Peru is such a fascinating tourist destination that modern travellers think nothing of jetting thousands of miles to view its magnificent cultural sites and natural wonders.
But the South American country's allure obviously extends to birdlife too.
The determined red-necked phalarope has notched up an amazing 16,000 miles (25,749km) in a round-trip from Shetland to Peru.
It is believed to be the longest journey recorded for a European breeding bird.
This great migration to Peru's warm climate happened despite the birds weighing less than a bag of crisps.
Perhaps it was drawn by the legendary ruins of Machu Picchu, one of the planet's most easily recognisable landmarks. This UNESCO World Heritage Site headed the Travellers' Choice Attractions awards' top 10 World Best Landmarks last year organised by TripAdvisor.
Or it may just have been getting a sneak preview of a comparable, hitherto unheralded attraction just 30 miles away that will be opened up to the world late next year.
The ruined city of Choquequirao, the so-called "Cradle of Gold", has only really been accessible to tourists on trekking holidays willing to make a two-day walk to appreciate its majestic solitude.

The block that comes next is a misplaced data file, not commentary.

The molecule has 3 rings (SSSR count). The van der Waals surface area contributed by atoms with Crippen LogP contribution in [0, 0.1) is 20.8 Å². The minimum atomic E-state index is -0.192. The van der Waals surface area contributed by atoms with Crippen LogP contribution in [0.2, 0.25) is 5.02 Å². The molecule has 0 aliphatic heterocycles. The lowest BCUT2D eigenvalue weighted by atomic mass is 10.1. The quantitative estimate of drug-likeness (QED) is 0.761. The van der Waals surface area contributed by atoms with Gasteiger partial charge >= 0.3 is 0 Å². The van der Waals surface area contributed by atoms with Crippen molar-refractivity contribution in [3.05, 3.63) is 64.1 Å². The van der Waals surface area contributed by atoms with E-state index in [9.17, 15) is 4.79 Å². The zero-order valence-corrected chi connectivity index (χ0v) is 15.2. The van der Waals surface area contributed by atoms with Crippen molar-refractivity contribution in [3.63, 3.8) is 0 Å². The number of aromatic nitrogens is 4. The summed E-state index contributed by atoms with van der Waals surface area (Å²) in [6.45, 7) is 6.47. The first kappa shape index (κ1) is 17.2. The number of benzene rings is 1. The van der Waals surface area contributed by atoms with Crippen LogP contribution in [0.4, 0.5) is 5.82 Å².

But the Peruvian government has approved what will be country's first aerial tramway to bridge the deep canyon of the Apurimac River to make Choquequirao reachable in just 15 minutes from the nearest road.
The RSPB's Malcolm Smith said: "To think this bird … can undertake such an arduous journey and return safely to Shetland is truly extraordinary."
The rare red-necked phalarope was thought to winter in the Arabian sea from its Shetland home.
But a small tracking gadget weighing less than a paperclip and worn like a backpack showed they venture far further.
Mr Smith told BBC Scotland: "We are freezing up here in Shetland and it's quite nice to think of our red-necked phalaropes bobbing about in the warm tropical waters of the Pacific."
Copyright Press Association 2014
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